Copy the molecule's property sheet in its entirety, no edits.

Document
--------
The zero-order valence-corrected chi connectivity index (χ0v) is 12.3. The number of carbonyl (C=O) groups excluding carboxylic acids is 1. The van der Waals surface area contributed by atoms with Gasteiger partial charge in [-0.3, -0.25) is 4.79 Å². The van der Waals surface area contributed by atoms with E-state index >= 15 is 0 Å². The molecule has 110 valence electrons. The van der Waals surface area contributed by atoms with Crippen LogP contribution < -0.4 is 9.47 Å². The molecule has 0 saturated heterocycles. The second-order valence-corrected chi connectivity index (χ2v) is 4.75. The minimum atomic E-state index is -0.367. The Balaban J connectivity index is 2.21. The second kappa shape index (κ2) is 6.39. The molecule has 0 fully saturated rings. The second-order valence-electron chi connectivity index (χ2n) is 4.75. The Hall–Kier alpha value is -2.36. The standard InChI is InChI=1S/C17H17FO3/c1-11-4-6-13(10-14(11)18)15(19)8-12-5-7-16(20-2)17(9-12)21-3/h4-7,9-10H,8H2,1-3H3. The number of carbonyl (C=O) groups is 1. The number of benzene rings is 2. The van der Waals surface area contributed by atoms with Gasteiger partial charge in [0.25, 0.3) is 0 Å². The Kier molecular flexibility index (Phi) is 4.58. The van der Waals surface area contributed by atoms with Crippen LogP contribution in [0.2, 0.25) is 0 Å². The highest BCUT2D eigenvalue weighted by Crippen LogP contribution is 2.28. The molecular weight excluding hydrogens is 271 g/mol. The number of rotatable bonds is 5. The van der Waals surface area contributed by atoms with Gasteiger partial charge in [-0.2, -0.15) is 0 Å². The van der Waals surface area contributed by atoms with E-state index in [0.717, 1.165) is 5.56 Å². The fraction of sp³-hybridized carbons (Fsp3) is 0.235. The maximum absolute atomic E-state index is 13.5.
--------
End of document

The zero-order valence-corrected chi connectivity index (χ0v) is 12.3. The number of carbonyl (C=O) groups excluding carboxylic acids is 1. The van der Waals surface area contributed by atoms with Gasteiger partial charge in [-0.3, -0.25) is 4.79 Å². The van der Waals surface area contributed by atoms with E-state index >= 15 is 0 Å². The molecule has 110 valence electrons. The van der Waals surface area contributed by atoms with Crippen LogP contribution < -0.4 is 9.47 Å². The molecule has 0 saturated heterocycles. The second-order valence-corrected chi connectivity index (χ2v) is 4.75. The minimum atomic E-state index is -0.367. The Balaban J connectivity index is 2.21. The second kappa shape index (κ2) is 6.39. The molecule has 0 fully saturated rings. The second-order valence-electron chi connectivity index (χ2n) is 4.75. The Hall–Kier alpha value is -2.36. The standard InChI is InChI=1S/C17H17FO3/c1-11-4-6-13(10-14(11)18)15(19)8-12-5-7-16(20-2)17(9-12)21-3/h4-7,9-10H,8H2,1-3H3. The number of carbonyl (C=O) groups is 1. The number of benzene rings is 2. The van der Waals surface area contributed by atoms with Gasteiger partial charge in [0.25, 0.3) is 0 Å². The Kier molecular flexibility index (Phi) is 4.58. The van der Waals surface area contributed by atoms with Crippen LogP contribution in [0.2, 0.25) is 0 Å². The highest BCUT2D eigenvalue weighted by Crippen LogP contribution is 2.28. The molecular weight excluding hydrogens is 271 g/mol. The number of rotatable bonds is 5. The van der Waals surface area contributed by atoms with Gasteiger partial charge in [-0.2, -0.15) is 0 Å². The van der Waals surface area contributed by atoms with E-state index in [0.717, 1.165) is 5.56 Å². The fraction of sp³-hybridized carbons (Fsp3) is 0.235. The maximum absolute atomic E-state index is 13.5.